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Annotated Bibliography: Juvenile Justice

April 18, 2014 Comments off

Annotated Bibliography: Juvenile Justice
Source: National Institute of Corrections

Are you looking for a comprehensive list of resources about juvenile justice? Then this publication is for you. It offers a wide range of sources that will give you an excellent review of the field of juvenile justice. Each annotation explains what the item is about, with many having Web links. Citations are organized into the following areas: courts; juvenile assessment; assessment tools; programs; programs for young women; facilities; training; websites; and juvenile sex offenders.

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Social Host Liability for Underage Drinking Statutes

April 16, 2014 Comments off

Social Host Liability for Underage Drinking Statutes
Source: National Conference of State Legislatures

Enacted in 1984, the National Minimum Drinking Age Act set the minimum drinking age at 21. To comply with federal law, states prohibit persons under 21 years of age from purchasing or publicly possessing alcoholic beverages.

According to the 2012 National Survey on Drug Use and Health, about 9.3 million persons aged 12 to 20 (24.3 percent of this age group) reported drinking alcohol in the past month and an estimated 11.2 percent of persons aged 12 or older drove under the influence of alcohol at least once in the past year.

In an effort to combat underage drinking, state legislators have enacted laws that assign responsibility to adults who allow minors to drink alcohol at social gatherings. Thirty-one states allow social hosts to be civilly liable for injuries or damages caused by underage drinkers. Twenty-six states and the Virgin Islands have criminal penalties for adults who host or permit parties with underage drinking to occur in the adults’ homes or in premises under the adults’ control. These social host statutory provisions do not apply to licensed establishments such as restaurants, bars, and liquor stores, which are covered by dram shop laws.

National Criminal Justice Reference Service — Special Feature: Youth Violence

April 11, 2014 Comments off

Special Feature: Youth Violence
Source: National Criminal Justice Reference Service

According to data released by the Office of Juvenile Justice and Delinquency Prevention, juvenile arrests for violent crimes (murder and nonnegligent manslaughter, forcible rape, robbery, and aggravated assault) declined 29% between 2006 and 2011 (Juvenile Arrests 2011, December 2013). The number of juvenile court cases involving violent offenses fell 8% between 2008 and 2009 (Juvenile Court Statistics, 2009, July 2012) and 8% between 2009 and 2010 (Juvenile Court Statistics, 2010, June 2013).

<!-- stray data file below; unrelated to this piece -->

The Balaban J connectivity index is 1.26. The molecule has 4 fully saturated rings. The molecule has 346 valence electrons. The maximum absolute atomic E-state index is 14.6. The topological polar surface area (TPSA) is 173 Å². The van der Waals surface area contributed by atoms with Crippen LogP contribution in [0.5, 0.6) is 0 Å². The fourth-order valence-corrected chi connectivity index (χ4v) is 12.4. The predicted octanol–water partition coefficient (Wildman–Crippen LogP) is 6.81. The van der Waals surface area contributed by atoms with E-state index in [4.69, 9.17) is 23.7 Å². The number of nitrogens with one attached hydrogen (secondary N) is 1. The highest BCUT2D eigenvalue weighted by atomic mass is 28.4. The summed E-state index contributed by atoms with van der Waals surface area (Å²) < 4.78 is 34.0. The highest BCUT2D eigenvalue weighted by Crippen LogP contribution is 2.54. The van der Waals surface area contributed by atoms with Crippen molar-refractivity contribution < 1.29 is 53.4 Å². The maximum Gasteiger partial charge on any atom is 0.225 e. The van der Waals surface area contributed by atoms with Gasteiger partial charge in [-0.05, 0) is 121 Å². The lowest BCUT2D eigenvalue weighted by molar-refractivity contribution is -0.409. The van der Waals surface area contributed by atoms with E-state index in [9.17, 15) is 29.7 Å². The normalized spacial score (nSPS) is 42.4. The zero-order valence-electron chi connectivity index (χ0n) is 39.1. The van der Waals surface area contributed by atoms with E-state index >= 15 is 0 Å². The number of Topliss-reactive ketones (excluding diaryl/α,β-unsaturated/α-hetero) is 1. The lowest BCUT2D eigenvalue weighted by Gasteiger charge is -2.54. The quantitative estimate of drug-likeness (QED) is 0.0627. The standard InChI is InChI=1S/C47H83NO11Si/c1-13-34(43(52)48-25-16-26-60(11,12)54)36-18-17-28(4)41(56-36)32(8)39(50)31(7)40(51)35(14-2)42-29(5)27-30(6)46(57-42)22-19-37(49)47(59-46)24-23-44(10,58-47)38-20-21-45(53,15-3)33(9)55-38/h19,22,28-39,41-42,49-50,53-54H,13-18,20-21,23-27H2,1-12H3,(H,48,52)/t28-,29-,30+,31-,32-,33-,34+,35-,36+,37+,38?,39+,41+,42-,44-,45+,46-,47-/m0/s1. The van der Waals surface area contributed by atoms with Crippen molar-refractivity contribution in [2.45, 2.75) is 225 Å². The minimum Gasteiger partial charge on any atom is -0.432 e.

The Bureau of Justice Statistics resource, Violent Crime Against Youth, 1994-2010 (December 2012), presents trend data on a number of different points related to the topic. For example, from 1994 to 2010, the rate of serious violent crime occurring on school grounds declined by 62%. Also presented is information on the non-reporting of violent crimes by youth victims. During a 2002-10 period of analysis, the most frequent reasons youth provided for not reporting violence were that the incident was reported to another individual such as a school official (30%), was considered not important enough to the victim to report (15%), or was considered to be a private or personal matter (16%). Another reason youth provided for not reporting the victimization to police was that the offender was a child (7%).

The pages of this Special Feature contain publications and resources on topics related to youth violence and the prevention of such violence.

Juvenile Arrests 2011

March 25, 2014 Comments off

Juvenile Arrests 2011
Source: office of Juvenile Justice and Delinquency Prevention

As has been the case in general for the past decade, juvenile arrest data for 2011 provide reasons for encouragement. Overall, arrests in 2011 were down 11 percent from 2010 and down 31 percent since 2002.

Although juvenile arrest rates for many crimes are at their lowest levels in more than 30 years, many states and communities are instituting legislative, policy, and practice changes to reduce juvenile arrests even further. As a growing body of evidence underscores the corrosive effects that system involvement and confinement can have on healthy adolescent emotional, mental, behavioral, and social development, many jurisdictions are examining and developing ways to divert nonserious offenders from entering the system. With time, the cumulative effects of these and other reform efforts, such as trauma, mental health, and substance abuse screening and assessment for youth upon intake, should result in a system where arrests are rare, all youth are treated fairly, and when a youth enters the system, he or she receives much-needed treatment and services. Such changes would undoubtedly provide positive and healthy outcomes for youth, families, and communities.

Delays in Youth Justice

March 18, 2014 Comments off

Delays in Youth Justice (PDF)
Source: U.S. Department of Justice, Office of Justice Programs

Historically, the American juvenile justice system has sought to take an individualized approach to each case, focusing more on solving problems than on punishing offenders. But solving problems related to human behavior takes time and can collide with the principles of swift and certain intervention. Delays in the processing of youth through the justice system can have negative results not only for the youth themselves but also for their families and communities.

Improving the timeliness of the justice process is far more than a technical matter for managers and judges; it is a critical part of policy and practice in ensuring the juvenile justice system fulfills its basic mission.

This bulletin reviews a research effort in juvenile case processing that looked at two information sources, a nationwide sample of counties and an indepth investigation of three Midwestern courts…

See also: Young Offenders: What Happens and What Should Happen (PDF)

A Comparison of Risk Assessment Instruments in Juvenile Justice

February 20, 2014 Comments off

A Comparison of Risk Assessment Instruments in Juvenile Justice (PDF)